|Database snapshots||Elastic configurations|
|Xen virtual machine support||All-flash storage server option|
|NVMe flash protocol support||50% increase in compute cores|
|IPv6 support||50% increase in memory capacity|
|X4 - Nov, 2013||Network Resource Management||2x increase in flash capacity|
|I/O latency capping||2x increase in memory capacity|
|Capacity-on-Demand licensing||50% increase in compute cores|
|Active/Active InfiniBand (2x increase)||33% increase in disk capacity|
|X3 - Sept, 2013||Smart Flash Cache write-back||Eighth-Rack configuration|
|Improved management of slow disks/flash||4x increase in flash capacity|
|Sub-second brownout after storage failure||33% increase in compute cores|
|Simplified disk replacement||75% increase in memory capacity|
|Bypass predictive disk failure||2x increase in data center bandwidth|
|X2 - Sept, 2010||Smart Flash Log||8-socket (X2-8) configuration|
|Auto Service Request||Storage Expansion Rack|
|Secure Erase of storage||Hardware-based decryption|
|Platinum Services||50% increase in compute cores|
|2x increase in memory capacity|
|50% increase in disk capacity|
|8x increase in data center bandwidth|
|v2 - Sept, 2009||Storage Indexes||Flash storage|
|Database-aware Smart Flash Cache||Quarter-Rack configuration|
|Hybrid Columnar Compression||2x increase in memory & disk capacity|
|3x increase in data center bandwidth|
|40 Gbit/s internal fabric (2x increase)|
|v1 - Sept, 2008||Oracle Enterprise Linux||Scale-out 4-socket compute servers|
|Smart Scan (storage offload)||Scale-out 4-socket storage servers|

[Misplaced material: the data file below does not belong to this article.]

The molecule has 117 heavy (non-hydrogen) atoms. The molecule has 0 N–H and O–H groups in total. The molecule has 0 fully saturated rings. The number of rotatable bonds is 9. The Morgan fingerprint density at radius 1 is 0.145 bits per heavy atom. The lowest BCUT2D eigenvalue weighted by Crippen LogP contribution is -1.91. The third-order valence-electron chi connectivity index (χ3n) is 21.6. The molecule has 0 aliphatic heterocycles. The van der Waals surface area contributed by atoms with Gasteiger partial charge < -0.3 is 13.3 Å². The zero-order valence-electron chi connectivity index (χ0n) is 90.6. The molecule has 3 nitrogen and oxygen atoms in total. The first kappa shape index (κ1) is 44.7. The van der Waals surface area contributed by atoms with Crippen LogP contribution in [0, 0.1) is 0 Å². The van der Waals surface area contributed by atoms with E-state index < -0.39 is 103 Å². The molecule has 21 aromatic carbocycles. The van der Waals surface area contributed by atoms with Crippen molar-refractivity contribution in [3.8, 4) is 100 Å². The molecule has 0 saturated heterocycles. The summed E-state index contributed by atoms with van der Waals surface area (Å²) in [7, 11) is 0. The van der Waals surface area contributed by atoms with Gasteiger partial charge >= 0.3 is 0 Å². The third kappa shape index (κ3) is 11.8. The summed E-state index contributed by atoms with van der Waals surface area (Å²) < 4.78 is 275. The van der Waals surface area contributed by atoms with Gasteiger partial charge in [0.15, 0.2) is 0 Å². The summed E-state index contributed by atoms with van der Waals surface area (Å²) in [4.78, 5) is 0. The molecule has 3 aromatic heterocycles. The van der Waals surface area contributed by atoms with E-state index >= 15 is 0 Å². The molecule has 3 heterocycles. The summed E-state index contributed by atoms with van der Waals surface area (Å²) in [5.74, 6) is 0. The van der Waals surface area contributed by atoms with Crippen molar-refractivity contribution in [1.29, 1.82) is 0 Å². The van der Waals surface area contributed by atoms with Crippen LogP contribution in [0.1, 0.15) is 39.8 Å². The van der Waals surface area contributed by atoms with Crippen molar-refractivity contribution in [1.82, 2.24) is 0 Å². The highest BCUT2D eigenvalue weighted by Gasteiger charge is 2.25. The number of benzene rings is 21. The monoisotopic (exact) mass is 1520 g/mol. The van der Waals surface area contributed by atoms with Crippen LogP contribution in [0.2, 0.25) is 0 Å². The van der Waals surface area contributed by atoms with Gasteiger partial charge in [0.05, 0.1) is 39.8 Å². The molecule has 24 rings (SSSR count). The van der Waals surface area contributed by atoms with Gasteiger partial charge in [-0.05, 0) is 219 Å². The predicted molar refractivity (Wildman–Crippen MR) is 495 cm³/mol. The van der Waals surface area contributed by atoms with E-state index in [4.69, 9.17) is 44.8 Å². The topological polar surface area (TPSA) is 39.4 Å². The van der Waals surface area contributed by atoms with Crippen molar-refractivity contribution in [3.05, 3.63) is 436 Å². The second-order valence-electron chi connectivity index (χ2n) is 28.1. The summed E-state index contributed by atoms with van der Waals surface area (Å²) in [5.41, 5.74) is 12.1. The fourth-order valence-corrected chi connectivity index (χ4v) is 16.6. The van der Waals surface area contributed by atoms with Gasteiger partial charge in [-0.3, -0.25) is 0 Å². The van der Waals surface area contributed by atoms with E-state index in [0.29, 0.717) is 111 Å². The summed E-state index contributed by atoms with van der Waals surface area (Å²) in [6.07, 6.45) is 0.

|IORM (I/O Resource Manager)||20 Gbit/s internal fabric (InfiniBand)|
|Join filtering (Bloom filters)||1 Terabyte disks|
|Incremental backup filtering||1 Gbit/s data center network (Ethernet)|
|Smart file creation|
As the platform has been around for over 11 years, Oracle has published information related to the end-of-support for the Exadata platform. In Oracle's published document titled Oracle Hardware and Systems Support Policies, they mention "After five years from last ship date, replacement parts may not be available and/or the response times for sending replacement parts may be delayed." To look up the "last ship date" of a particular Oracle Exadata Appliance, Oracle published a document titled Oracle Exadata - A guide for decision makers.
- Various (September 2019). "Oracle Exadata Database Machine X8M-2" (PDF). oracle.com. Retrieved September 19, 2019.
- Pedregal-Martin, Cristobal. "Exadata: Why and What".
- Spendolini, Brian (2019). Oracle Database Exadata Cloud Service: A Beginner's Guide. Amazon.com: Oracle Press. ISBN 978-1260120875.
- "Exadata Customer Success Stories". Retrieved July 16, 2018.
- Various. "Gartner Peer Insights: Oracle Exadata Database Machine". Gartner.com. Retrieved August 8, 2018.
- "Oracle Hardware and Systems Support Policies" (PDF). Retrieved March 5, 2021.
- "Oracle Exadata - A guide for decision makers" (PDF). Retrieved December 1, 2020.